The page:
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(UPDATE) DeKalb County CEO Michael Thurmond blasts Secretary of State over voting problems

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(UPDATE) DeKalb County CEO Michael Thurmond blasts Secretary of State over voting problems

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DeKalb County at 6:20 p.m. June 9 announced that voting hours were extended at several polling places. Here is the full announcement …

DECATUR, GA. – DeKalb Superior Court Judge Tangela Barrie has signed an order approving a petition by the Board of Registration and Elections to extend voting hours for several polling places.

For the following polling places, voting has been extended to the indicated times:

– Narvie J. Harris Elementary, 3981 McGill Drive, Decatur—7:45 p.m.

– Clarkston Community Center, 3701 College Ave., Clarkston—7:29 p.m.

– Medlock Elementary School, 2418 Wood Trail Lane, Decatur—7:15 p.m.

– Stephenson High School, 701 Stephenson Road, Stone Mountain—7:45 p.m.

– Stephenson Middle School, 922 Stephenson Road, Stone Mountain—7:30 p.m.

– Kittredge Magnet School, 1663 East Nancy Creek Drive NE, Atlanta—9:26 p.m.

– Ray of Hope Christian Church, 2778 Snapfinger Road, Decatur—10:10 p.m.

The petition to extend the hours was made as the result of a delay in voting due to technical and logistical issues. Although voters were offered provisional ballots, this extension was requested, in an abundance of caution, to ensure that all electors at the locations have the required full 12 hours of voting.

Questions on this matter should be referred to the Registration and Elections office at 404-298-4020.

Here is our earlier story …

DeKalb County, GA — As voters on June 9 continued to put up with long lines and malfunctioning machines, county and state officials pointed fingers about who was to blame.

According to the Atlanta Journal Constitution, Secretary of State Brad Raffensperger pledged to investigate issues at polling places in Fulton and DeKalb Counties. Officials in his office blamed poll workers who didn’t know how to properly work the state’s new voting machines which are supposed to generate paper ballots.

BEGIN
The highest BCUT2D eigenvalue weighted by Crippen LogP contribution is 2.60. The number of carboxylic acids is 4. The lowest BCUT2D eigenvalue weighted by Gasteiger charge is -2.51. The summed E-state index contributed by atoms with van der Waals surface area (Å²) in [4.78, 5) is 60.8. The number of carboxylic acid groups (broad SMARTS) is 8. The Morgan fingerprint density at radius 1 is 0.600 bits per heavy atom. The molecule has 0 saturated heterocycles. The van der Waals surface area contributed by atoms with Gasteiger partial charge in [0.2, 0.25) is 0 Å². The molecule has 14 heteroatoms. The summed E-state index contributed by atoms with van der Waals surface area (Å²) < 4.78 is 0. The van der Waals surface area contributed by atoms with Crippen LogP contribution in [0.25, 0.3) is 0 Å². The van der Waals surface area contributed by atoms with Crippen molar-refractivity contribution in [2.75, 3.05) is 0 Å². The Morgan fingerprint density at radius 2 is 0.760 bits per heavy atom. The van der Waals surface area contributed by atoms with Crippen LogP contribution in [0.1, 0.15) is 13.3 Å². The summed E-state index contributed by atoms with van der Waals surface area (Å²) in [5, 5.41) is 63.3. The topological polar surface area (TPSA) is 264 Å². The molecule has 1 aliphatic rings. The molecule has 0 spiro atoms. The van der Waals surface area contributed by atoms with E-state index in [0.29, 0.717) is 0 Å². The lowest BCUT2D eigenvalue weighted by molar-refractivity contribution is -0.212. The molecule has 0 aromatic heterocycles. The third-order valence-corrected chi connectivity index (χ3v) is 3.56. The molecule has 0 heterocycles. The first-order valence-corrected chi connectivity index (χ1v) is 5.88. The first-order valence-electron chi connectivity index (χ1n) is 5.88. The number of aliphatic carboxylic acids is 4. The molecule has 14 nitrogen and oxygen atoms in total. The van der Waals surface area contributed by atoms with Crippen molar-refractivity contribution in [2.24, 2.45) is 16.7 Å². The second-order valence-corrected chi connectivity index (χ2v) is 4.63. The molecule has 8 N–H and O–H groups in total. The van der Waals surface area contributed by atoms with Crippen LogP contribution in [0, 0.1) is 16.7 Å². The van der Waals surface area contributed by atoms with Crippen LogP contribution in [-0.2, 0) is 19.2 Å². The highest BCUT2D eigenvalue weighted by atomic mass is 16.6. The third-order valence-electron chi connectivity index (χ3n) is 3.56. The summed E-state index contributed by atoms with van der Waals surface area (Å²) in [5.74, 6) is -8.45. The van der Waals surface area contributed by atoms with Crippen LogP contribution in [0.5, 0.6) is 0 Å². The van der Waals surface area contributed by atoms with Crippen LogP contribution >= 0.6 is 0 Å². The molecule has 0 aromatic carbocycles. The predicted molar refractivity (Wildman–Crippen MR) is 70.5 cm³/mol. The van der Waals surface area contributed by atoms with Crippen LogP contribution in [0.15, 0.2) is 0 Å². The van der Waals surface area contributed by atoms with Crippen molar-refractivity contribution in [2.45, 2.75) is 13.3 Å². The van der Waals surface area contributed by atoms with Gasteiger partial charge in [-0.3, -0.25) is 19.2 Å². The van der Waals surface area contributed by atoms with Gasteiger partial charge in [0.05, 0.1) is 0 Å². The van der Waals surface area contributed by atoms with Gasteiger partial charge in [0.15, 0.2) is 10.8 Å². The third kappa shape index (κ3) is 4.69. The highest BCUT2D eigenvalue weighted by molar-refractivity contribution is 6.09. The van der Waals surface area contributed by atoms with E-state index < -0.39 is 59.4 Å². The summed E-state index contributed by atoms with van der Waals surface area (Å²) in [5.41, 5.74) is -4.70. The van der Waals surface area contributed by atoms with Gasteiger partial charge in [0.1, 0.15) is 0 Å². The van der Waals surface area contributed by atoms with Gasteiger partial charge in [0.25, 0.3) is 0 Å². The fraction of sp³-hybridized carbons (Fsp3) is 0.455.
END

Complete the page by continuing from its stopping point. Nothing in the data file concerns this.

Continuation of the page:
Voters in Cobb and Gwinett counties experienced similar issues, and Decaturish spoke to several voters in Fulton and DeKalb counties who waited in line for hours to cast their ballots.

County CEO Michael Thurmond said the state screwed up this election, not local officials.

“The Election Day issues relating to the use of state-purchased voting machines represent an attack on the democratic process,” Thurmond said. “The Secretary of State’s office has alleged these issues resulted from a failure of county leadership. If there was a failure of leadership, it starts where the buck should stop, at the top. The eradication of any ‘learning curve’ rests squarely at the feet of the Georgia Secretary of State Brad Raffensperger and his office.

“Therefore, I am calling on Governor Brian Kemp, Lt. Governor Geoff Duncan, and Speaker David Ralston to immediately launch a comprehensive, top-to-bottom investigation into voting issues, including the Secretary of State’s preparation for and administration of this election. It is the Secretary of State’s responsibility to train, prepare, and equip election staff throughout the state to ensure fair and equal access to the ballot box. Those Georgians who have been disenfranchised by the statewide chaos that has effected the voting system today in numerous DeKalb precincts and throughout the state of Georgia deserve answers.”

The Democratic Congressional Campaign Committee Chairperson Cheri Bustos also released a blistering statement about the problems.

“We are seeing the widespread breakdown of elections across Georgia and it is disproportionately affecting Black voters and people of color,” Bustos said. “More than an embarrassment, it does irreparable harm to our democracy. From unimaginably long lines to ballot shortages to malfunctioning machines, these failures were entirely preventable. The Georgia Secretary of State had months to get it right, even after today’s election was delayed twice. Instead, Secretary of State Raffensperger and Georgia Republicans have failed their constituents by refusing to provide Georgia counties with the resources and training they need to conduct this election. This is not how our American democracy should look.”

The current election already was shaping up to be a complicated one due to the COVID-19 pandemic which caused polling places to close and resulted numerous poll workers quitting, according ot the AJC. Many people who requested an absentee ballot did not receive one and had to vote on Tuesday.

As a result, Decaturish does not anticipate being able to report the June 9 election results this evening. According to the AJC, the Lawyers’ Committee for Civil Rights Under Law is threatening lawsuits if the polls do not remain open later than the usual closing time of 7 p.m.

 

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